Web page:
TheSpanish language has syllables that fall between and within words andall syllables have similar durations no matter the position of thestress in a word. Spanish language is therefore perceived as asyllabic language. On the other hand, English has an accent which isrhythmic whereby the accented syllables are pronounced in a longerduration than the unaccented syllables. Forexample, ‘she reports every Friday’has three accented areas of stress that are pronounced with aslightly longer duration than the rest of the soundsinthe sentence. The learner stresses all the sounds in the sentencemaking it monotonous (Crandall,Dias, Gingras & Harris, 1981).
Placementof an accent on a word can change its meaning in Spanish language.For example the word ‘camino’can express different meanings depending on accent used whenpronouncing it. It can either mean ‘she/he walked’ when accentedas “caminό”or mean ‘I walk’ when accented as “camino”.The English language has a pitch that varies depending on the type ofthe sentence unlike the Spanish language whose pitch does not varyand this explains why a Spanish speaker who is learning English as asecond language sounds monotonous (Coe, 2000). Forexample ‘where is she?’ Is a question mark and is read with arising tone in English but the learner reads it in a falling tone asif it is a statement.
Tohelp a Spanish learner learning the English language as a secondlanguage, it is important to be aware of the phonemic instructionswhich will help in laying the foundation of decoding skills to helpin the comprehension when reading and decoding proficiently (Fillmore& Snow, 2000).
Wordformation is another area of concerning when analyzing thediscrepancies between the English language and Spanish language. TheSpanish-speaking leaner does not the slight difference that existsbetween synonyms. For example the word ‘comprehension’ meansunderstand ding in Spanish and so the leaner uses it as “she is acomprehend ding mother” meaning “she is an understanding mother”.This kind of misuse of words indicates that there is an influence ofthe native language on the targeted language (Nobel, 2002).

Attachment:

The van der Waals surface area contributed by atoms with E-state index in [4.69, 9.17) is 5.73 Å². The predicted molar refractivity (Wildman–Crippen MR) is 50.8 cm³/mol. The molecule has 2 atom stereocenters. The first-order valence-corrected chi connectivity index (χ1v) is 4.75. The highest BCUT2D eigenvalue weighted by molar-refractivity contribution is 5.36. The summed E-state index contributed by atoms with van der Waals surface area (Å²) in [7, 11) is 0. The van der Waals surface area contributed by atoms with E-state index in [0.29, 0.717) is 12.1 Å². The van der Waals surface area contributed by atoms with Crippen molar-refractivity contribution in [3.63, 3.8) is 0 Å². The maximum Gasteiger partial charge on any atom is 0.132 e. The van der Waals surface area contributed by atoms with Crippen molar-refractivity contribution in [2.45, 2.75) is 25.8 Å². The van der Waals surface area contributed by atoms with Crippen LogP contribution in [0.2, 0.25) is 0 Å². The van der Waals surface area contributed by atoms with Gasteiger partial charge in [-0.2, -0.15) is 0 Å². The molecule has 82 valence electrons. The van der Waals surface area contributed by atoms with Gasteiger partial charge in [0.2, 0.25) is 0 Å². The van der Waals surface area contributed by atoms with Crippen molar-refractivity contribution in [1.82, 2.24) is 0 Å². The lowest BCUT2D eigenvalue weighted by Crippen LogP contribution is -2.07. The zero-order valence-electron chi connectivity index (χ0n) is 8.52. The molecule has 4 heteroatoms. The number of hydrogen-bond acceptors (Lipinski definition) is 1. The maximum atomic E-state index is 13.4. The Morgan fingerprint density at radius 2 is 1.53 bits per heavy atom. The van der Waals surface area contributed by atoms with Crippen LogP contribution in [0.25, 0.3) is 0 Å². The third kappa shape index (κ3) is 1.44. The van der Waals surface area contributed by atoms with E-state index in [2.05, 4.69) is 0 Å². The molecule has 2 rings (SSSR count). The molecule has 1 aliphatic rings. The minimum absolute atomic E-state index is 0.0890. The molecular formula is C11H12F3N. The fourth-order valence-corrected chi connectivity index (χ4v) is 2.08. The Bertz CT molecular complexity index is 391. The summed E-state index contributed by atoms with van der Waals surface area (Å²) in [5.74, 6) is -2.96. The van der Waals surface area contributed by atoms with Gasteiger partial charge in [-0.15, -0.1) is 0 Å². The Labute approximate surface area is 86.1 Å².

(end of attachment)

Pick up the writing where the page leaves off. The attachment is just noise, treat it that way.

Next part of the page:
SomeSpanish words carry different meanings and learners of the Englishlanguage translate them intro the English language to mean exactlywhat they are trying to communicate. The analysis indicates that thelearner uses the word “hard” to mean ‘cruel or harsh’. Forexample, ‘Madam Mary is a very hard person’ to mean ‘madam Maryis a very cruel person’. This is because the Spanish word “duro”means “harsh or hard or cruel’ thus to some extent the learner isright only that he failed to choose the right English translation ofthe word “duro” (Benjamin & Butt, 2000).
Thelearner often confuses the preposition ‘from’ and ‘of’ simplybecause in Spanish the word “de” means ‘from’ or “of’.The words ‘as’ and ‘like’ are also used interchangeablybecause “como” is a word which means ‘as’ or like’. Thelearner often confuses these words in sentences for example, ‘shebehaves like if she is above the law’ instead of ‘she behaves asif she is above the law’. The learner confuses words that soundalmost the same such as ‘the hold family’ when he means ‘thewhole family’ (Crandall, Dias, Gingras & Harris, 1981).
Thesemistakes arise because the learner hears spoken words without knowinghow to write them. This can be dealt with by teaching the learnersthe root words and inflections because nouns are inflected forgender, number and verb agreement. Structural analysis should also becarried out to help in teaching the vocabulary of the language sincemorphological clues are heavily relied on in recognizing the words ofa language (Fillmore, & Snow, 2000).
Therhetorical strategy in English is almost similar to that of Spanish.The Spanish speaking learners follow a basic structure of the thesisfollowed by the body and then the conclusion but their structure issomehow less direct as compared with that one of an English nativespeaker. In the English language, a paragraph usually follows astraight line of development unlike in Spanish where a paragraph isformed with interrupted lines of thought which express a complexdigression (Crandall, Dias, Gingras & Harris, 1981).
Thisindicates that the rhetorical patterns of a language differ from oneculture to another and teachers of the English language should beaware of this in order to help the learners to know how to writeproficiently. The most noted difference between the semantics of theEnglish and Spanish languages is the run-on sentences which is verycommon in Spanish and willingly acceptable (Nobel, 2002).